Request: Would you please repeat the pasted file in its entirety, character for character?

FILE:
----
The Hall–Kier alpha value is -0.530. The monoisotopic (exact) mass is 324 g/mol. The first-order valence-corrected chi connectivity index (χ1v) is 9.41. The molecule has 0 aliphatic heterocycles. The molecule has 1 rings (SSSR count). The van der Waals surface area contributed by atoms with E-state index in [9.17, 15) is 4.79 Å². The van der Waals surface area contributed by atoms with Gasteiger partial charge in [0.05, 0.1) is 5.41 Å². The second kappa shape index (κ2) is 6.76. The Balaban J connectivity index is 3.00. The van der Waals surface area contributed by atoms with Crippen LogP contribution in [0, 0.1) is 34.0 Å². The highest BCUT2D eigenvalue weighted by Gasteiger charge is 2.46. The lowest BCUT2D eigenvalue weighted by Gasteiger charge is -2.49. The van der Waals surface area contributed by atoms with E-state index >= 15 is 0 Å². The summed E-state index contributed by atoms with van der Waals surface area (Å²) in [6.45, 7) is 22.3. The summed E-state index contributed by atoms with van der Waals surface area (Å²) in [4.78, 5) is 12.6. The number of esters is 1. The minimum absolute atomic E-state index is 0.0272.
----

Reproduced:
The Hall–Kier alpha value is -0.530. The monoisotopic (exact) mass is 324 g/mol. The first-order valence-corrected chi connectivity index (χ1v) is 9.41. The molecule has 0 aliphatic heterocycles. The molecule has 1 rings (SSSR count). The van der Waals surface area contributed by atoms with E-state index in [9.17, 15) is 4.79 Å². The van der Waals surface area contributed by atoms with Gasteiger partial charge in [0.05, 0.1) is 5.41 Å². The second kappa shape index (κ2) is 6.76. The Balaban J connectivity index is 3.00. The van der Waals surface area contributed by atoms with Crippen LogP contribution in [0, 0.1) is 34.0 Å². The highest BCUT2D eigenvalue weighted by Gasteiger charge is 2.46. The lowest BCUT2D eigenvalue weighted by Gasteiger charge is -2.49. The van der Waals surface area contributed by atoms with E-state index >= 15 is 0 Å². The summed E-state index contributed by atoms with van der Waals surface area (Å²) in [6.45, 7) is 22.3. The summed E-state index contributed by atoms with van der Waals surface area (Å²) in [4.78, 5) is 12.6. The number of esters is 1. The minimum absolute atomic E-state index is 0.0272.